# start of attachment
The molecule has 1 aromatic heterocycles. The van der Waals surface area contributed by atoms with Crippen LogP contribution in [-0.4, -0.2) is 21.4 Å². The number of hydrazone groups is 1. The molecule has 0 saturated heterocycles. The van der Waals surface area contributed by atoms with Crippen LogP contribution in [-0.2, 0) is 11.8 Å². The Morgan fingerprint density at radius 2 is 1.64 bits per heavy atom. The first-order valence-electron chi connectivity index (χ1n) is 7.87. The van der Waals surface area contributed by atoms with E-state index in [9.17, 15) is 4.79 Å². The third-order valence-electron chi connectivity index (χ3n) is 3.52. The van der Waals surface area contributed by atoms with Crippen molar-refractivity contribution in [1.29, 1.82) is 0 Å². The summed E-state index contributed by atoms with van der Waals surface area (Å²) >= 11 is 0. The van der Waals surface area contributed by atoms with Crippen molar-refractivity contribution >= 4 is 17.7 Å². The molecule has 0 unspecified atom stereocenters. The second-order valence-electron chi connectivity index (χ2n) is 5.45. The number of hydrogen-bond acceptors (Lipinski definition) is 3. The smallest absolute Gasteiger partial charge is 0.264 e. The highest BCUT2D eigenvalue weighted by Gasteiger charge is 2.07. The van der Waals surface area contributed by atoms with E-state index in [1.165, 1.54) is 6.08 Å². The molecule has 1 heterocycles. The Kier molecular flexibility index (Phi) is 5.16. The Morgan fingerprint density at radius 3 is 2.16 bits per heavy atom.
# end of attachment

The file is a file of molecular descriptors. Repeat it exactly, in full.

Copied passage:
The molecule has 1 aromatic heterocycles. The van der Waals surface area contributed by atoms with Crippen LogP contribution in [-0.4, -0.2) is 21.4 Å². The number of hydrazone groups is 1. The molecule has 0 saturated heterocycles. The van der Waals surface area contributed by atoms with Crippen LogP contribution in [-0.2, 0) is 11.8 Å². The Morgan fingerprint density at radius 2 is 1.64 bits per heavy atom. The first-order valence-electron chi connectivity index (χ1n) is 7.87. The van der Waals surface area contributed by atoms with E-state index in [9.17, 15) is 4.79 Å². The third-order valence-electron chi connectivity index (χ3n) is 3.52. The van der Waals surface area contributed by atoms with Crippen molar-refractivity contribution in [1.29, 1.82) is 0 Å². The summed E-state index contributed by atoms with van der Waals surface area (Å²) >= 11 is 0. The van der Waals surface area contributed by atoms with Crippen molar-refractivity contribution >= 4 is 17.7 Å². The molecule has 0 unspecified atom stereocenters. The second-order valence-electron chi connectivity index (χ2n) is 5.45. The number of hydrogen-bond acceptors (Lipinski definition) is 3. The smallest absolute Gasteiger partial charge is 0.264 e. The highest BCUT2D eigenvalue weighted by Gasteiger charge is 2.07. The van der Waals surface area contributed by atoms with E-state index in [1.165, 1.54) is 6.08 Å². The molecule has 1 heterocycles. The Kier molecular flexibility index (Phi) is 5.16. The Morgan fingerprint density at radius 3 is 2.16 bits per heavy atom.